What is the worth of a given property? It may seem as though a sales price would be the best index of value. Yet, this is not always the case as far as lenders are concerned.

To lenders, property is security; the ultimate recourse in the event a borrower fails to repay a mortgage. In this sense, lenders must know real estate values to limit their risk.

Consider what might happen if a lender incorrectly valued a real estate parcel and made a mortgage based on that misjudgment. If the mortgage were not repaid, the lender would sell the property at foreclosure, a costly and time-comsuming process. And if the property can only be sold for less than the mortgage balance and the cost of foreclosure, the lender would take a loss.

To limit such risks, lenders want a precise but conservative estimate of value before making a loan.

The value of a particular property is represented by more than bricks and mortar. Appraisers must be alert to many factors, including:

Occupancy: It is generally agreed that owner-occupants have a clear interest in maintaining property values. Tenant-occupied properties are seen as representing more risk to a lender, and therefore investment loans are likely to have both a higher rate of interest and a larger down payment requirement.

Transition: Property values may fluctuate as a result of zoning changes, growth patterns and other factors. Most transitions are evolutionary, but in some cases there can be dramatic value fluctuations. In one situation, an appraisal was changed from $15,000 to nearly $500,000 because the property was rezoned and incorporated into a rapidly developing urban area.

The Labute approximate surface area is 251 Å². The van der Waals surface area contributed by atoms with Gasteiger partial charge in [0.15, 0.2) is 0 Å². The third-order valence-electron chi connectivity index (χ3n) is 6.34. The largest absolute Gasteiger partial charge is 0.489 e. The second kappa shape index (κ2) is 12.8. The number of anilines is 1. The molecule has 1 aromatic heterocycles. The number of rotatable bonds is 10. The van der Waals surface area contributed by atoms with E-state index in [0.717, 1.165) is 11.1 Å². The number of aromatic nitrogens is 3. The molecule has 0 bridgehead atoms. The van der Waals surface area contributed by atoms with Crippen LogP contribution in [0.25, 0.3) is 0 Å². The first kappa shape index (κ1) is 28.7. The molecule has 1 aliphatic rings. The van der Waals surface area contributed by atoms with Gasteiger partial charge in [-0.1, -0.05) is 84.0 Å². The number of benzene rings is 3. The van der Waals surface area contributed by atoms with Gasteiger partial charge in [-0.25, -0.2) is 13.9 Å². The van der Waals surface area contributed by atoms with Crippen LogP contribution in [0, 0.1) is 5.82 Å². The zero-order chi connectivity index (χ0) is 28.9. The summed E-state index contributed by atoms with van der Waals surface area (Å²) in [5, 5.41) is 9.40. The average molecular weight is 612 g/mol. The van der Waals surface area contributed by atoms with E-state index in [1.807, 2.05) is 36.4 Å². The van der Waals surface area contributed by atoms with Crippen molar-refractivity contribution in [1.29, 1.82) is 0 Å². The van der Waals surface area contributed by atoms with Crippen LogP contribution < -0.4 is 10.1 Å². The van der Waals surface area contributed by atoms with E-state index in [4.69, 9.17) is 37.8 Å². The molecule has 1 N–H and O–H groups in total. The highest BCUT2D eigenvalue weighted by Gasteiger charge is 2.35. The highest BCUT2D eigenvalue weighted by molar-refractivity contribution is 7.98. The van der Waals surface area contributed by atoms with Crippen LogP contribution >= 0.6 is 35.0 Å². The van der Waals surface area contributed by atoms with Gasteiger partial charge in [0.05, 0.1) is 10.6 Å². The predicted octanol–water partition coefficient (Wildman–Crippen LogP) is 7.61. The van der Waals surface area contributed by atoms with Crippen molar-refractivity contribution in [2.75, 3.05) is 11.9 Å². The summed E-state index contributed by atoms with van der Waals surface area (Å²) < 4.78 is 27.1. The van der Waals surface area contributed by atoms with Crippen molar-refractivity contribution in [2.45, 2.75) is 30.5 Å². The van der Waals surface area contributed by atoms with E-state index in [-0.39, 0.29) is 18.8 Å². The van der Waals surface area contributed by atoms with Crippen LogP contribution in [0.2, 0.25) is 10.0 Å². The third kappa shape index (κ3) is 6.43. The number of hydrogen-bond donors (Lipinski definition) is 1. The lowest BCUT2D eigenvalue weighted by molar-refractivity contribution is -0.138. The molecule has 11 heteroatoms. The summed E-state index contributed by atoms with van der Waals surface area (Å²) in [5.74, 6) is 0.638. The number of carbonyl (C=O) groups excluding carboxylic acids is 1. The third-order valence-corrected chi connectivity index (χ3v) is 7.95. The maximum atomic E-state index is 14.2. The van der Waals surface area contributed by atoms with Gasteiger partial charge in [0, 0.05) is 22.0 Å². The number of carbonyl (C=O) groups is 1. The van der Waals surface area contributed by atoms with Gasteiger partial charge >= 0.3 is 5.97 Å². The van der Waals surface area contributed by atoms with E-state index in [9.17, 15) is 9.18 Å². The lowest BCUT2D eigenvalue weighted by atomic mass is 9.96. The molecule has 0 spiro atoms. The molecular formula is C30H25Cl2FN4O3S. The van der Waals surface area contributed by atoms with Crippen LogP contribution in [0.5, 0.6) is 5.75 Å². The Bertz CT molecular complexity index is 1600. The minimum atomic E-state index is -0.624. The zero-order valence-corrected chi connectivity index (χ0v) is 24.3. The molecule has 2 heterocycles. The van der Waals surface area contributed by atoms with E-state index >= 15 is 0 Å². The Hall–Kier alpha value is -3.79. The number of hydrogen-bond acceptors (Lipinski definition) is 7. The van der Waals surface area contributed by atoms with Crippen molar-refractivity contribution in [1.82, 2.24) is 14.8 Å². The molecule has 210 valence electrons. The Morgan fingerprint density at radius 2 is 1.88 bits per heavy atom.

Predominate value: Housing patterns tend to be homogeneous. For appraisers, it is important for properties to be within the general pricing patterns of their neighborhoods. Buyers, it is said in the real estate industry, seek the least expensive property they can find in the most expensive neighborhood they can afford. This means that a home with a pool and five bedrooms in a neighborhood of conservative three-bedroom homes will be difficult to market at full economic value, and therefore a lender will want to limit the size of loans made against it.

Siting: Community improvements, such as sewers and sidewalks, also influence property values.

Improvements: Houses, apartment buildings, garages, pools, etc. are regarded as "improvements." An appraiser will evaluate each improvement in terms of its age, condition and modernization, and will estimate its remaining economic life. Consideration will also be given to items that reduce energy usage.

Once all the variables have been considered, an appraiser may calculate a property value using one of three systems.

With the "market data" approach an appraiser will compare the subject propety with other neighborhood sales. This is the most common form of appraisal for residential property.

The "income" system can be used to determine values for investment properties. Here the analysis is based on revenues and rates of return.

A third type of approach, "cost" valuation, estimates the value of materials and labor needed to erect a similar improvement on comparable property. This form of appraisal is valuable for specialized structures, such as churches and synagogues.

Using one or more forms of analysis, an appraiser will provide an estimate of value to the lender, who may then elect to make a loan.

However, since the lender views the property as economic security, a conventional, uninsured loan for the full value of the property will not be granted. Instead, the lender will provide a loan for a portion of the property's value, say 80 percent, and the purchaser will put up the balance in cash, as a second trust, or both. For the lender, a limited loan commitment and the equity contribution from the buyer both have the effect of reducing risk.

Not everyone can put up sufficient cash or secondary financing for a property purchase. In such situations a lender may provide more than 80 percent financing when there are assurances of repayment by a third party, such as the VA or FHA, or where the purchaser agrees to buy private mortgage insurance.

Next Week: The Nature of Yield.